The light of Florence Nightingale shines brightly at Columbia. The Augustus C. Long Health Sciences Library houses one of the world’s richest collections of materials relating to the nursing superstar, including letters, a family Bible, photographs, diary fragments, and an inscribed first edition of Nightingale’s groundbreaking 1860 work Notes on Nursing. And this September, Lorraine Frazier, dean of the School of Nursing, planned to celebrate the bicentennial of Nightingale’s birth by taking alumni to key sites in the life of the fabled Victorian health reformer.
Frazier’s tour of London, organized by the Alumni Travel Study program, was to have included visits to the Florence Nightingale Museum, the National Army Museum, and the Nightingale memorial in St. Paul’s Cathedral. But the trip was postponed due to COVID-19 — a pandemic that evokes Nightingale’s legacy. “Like today, illness was more common in areas without health resources, and Florence would go to where people were underserved and vulnerable,” says Frazier.
Born in 1820 to an aristocratic English family, Nightingale was a brilliant, educated, iron-willed woman who revolutionized health care and established the modern nursing profession. Her parents opposed her desire to become a nurse, viewing it as demeaning. Nevertheless she persisted. “She wasn’t interested in being a woman of wealth,” says Frazier. “She knew what she wanted in life; she had a calling.”
In 1854, during the Crimean War, Nightingale, who had trained as a nurse with nuns in Germany and France, led a group of nurses to the Scutari Barrack Hospital in Constantinople to care for ailing soldiers shipped there from the front lines. The conditions at the hospital were appalling, says Frazier. Disease, filth, and vermin were rife, and Nightingale, a demon for hand-washing and hygiene, gained insights into ventilation and sanitation. “She really was ahead of her time,” Frazier says.
In her nightly rounds among the rows of hospital beds, Nightingale earned the moniker Lady with the Lamp, a vision of comfort to the dying. She returned to Britain a celebrity and prominent health advocate and in 1860 founded a nursing school at St. Thomas’ Hospital in central London — the first in the world and the model for future nursing education. “Florence was a trailblazer,” Frazier says. “She studied Greek, Latin, and mathematics and pioneered statistical methods that we still use today.”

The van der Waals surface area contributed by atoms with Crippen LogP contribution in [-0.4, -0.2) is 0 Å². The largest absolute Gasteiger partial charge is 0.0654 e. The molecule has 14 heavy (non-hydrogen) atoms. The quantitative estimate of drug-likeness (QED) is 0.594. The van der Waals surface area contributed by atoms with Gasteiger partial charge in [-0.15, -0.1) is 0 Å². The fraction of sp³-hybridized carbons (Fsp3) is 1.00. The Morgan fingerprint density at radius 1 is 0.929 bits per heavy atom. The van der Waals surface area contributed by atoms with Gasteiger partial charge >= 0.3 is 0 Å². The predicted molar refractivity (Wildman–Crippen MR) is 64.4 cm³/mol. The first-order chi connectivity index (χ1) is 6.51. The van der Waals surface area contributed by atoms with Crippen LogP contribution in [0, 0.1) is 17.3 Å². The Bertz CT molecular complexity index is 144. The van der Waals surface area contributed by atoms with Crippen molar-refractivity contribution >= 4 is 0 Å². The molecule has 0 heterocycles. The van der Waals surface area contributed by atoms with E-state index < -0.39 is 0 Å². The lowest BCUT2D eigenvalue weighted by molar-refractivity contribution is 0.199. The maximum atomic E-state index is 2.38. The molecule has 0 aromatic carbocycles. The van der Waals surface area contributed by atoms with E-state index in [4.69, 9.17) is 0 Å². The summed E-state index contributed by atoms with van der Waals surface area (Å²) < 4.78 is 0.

Frazier grew up in Northern Ireland, where, she says, nurses are venerated. When she was eight, her parents, escaping the political unrest of the region, immigrated to America, settling in Houston. A few years later, Frazier’s father developed renal disease, and Frazier ended up spending a lot of time in hospitals. “We didn’t know the health-care system, and we were scared,” says Frazier. “My father was sick, and my mother didn’t know how we were going to survive.” After years of dialysis and medical setbacks in what Frazier describes as a “family journey,” her father died from his illness, and Frazier recalls how meaningful it was to her that the nurses and doctors showed real empathy for everyone in her family. “They were taking care of our needs and knew what we needed to hear,” she says. “I remember being so grateful. I wanted to be the person to come in the room and show the family that I cared.”
Years later, Frazier and her husband had a child, Molly, who is developmentally disabled and can’t speak or walk. “That has helped me think differently about health,” says Frazier. “She’s the most vulnerable person you could ever meet, and she educates me every day.” Raising Molly underscored Frazier’s belief that “sickness is a family event, not an individual event,” she says.
Frazier can draw a straight line from Nightingale’s values to her own and to those of the school she leads: the conviction that everyone has the right to good health care and a safe medical environment and that health-care workers should be given a well-rounded education. She says the best way to honor Florence Nightingale’s legacy in the US would be for lawmakers to invite nurses to the table to talk about health-care policy. “We’re trusted because we don’t have a conflict of interest in health care. We need to be there when policies are looked at. We’re trained to give that health care, from birth to death. Let us serve on boards and committees and honor that calling that Florence had and that we still have. We’re underutilized and highly educated, and there’s a need for us to be out there. We’re ready."
This article appears in the Fall 2020 print edition of Columbia Magazine with the title "The Nightingale Effect."